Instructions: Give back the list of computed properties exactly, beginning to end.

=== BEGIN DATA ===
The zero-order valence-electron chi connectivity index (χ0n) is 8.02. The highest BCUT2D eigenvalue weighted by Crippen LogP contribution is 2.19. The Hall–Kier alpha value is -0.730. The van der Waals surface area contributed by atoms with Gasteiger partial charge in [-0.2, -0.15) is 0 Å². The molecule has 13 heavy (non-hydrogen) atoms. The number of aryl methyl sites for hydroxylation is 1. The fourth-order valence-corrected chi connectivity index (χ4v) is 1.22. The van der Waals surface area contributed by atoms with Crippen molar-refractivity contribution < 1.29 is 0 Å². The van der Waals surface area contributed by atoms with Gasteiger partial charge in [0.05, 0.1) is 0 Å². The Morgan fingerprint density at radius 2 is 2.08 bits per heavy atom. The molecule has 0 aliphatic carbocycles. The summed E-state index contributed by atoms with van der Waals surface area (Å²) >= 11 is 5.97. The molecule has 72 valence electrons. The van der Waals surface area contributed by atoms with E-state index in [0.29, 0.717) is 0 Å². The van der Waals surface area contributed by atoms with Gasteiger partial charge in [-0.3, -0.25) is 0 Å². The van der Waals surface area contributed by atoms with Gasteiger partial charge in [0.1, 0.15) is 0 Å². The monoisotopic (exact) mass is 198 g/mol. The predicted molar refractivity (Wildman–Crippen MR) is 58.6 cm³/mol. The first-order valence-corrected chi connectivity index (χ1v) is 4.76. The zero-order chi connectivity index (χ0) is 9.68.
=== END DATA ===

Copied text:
The zero-order valence-electron chi connectivity index (χ0n) is 8.02. The highest BCUT2D eigenvalue weighted by Crippen LogP contribution is 2.19. The Hall–Kier alpha value is -0.730. The van der Waals surface area contributed by atoms with Gasteiger partial charge in [-0.2, -0.15) is 0 Å². The molecule has 13 heavy (non-hydrogen) atoms. The number of aryl methyl sites for hydroxylation is 1. The fourth-order valence-corrected chi connectivity index (χ4v) is 1.22. The van der Waals surface area contributed by atoms with Crippen molar-refractivity contribution < 1.29 is 0 Å². The van der Waals surface area contributed by atoms with Gasteiger partial charge in [0.05, 0.1) is 0 Å². The Morgan fingerprint density at radius 2 is 2.08 bits per heavy atom. The molecule has 0 aliphatic carbocycles. The summed E-state index contributed by atoms with van der Waals surface area (Å²) >= 11 is 5.97. The molecule has 72 valence electrons. The van der Waals surface area contributed by atoms with E-state index in [0.29, 0.717) is 0 Å². The van der Waals surface area contributed by atoms with Gasteiger partial charge in [-0.3, -0.25) is 0 Å². The van der Waals surface area contributed by atoms with Gasteiger partial charge in [0.1, 0.15) is 0 Å². The monoisotopic (exact) mass is 198 g/mol. The predicted molar refractivity (Wildman–Crippen MR) is 58.6 cm³/mol. The first-order valence-corrected chi connectivity index (χ1v) is 4.76. The zero-order chi connectivity index (χ0) is 9.68.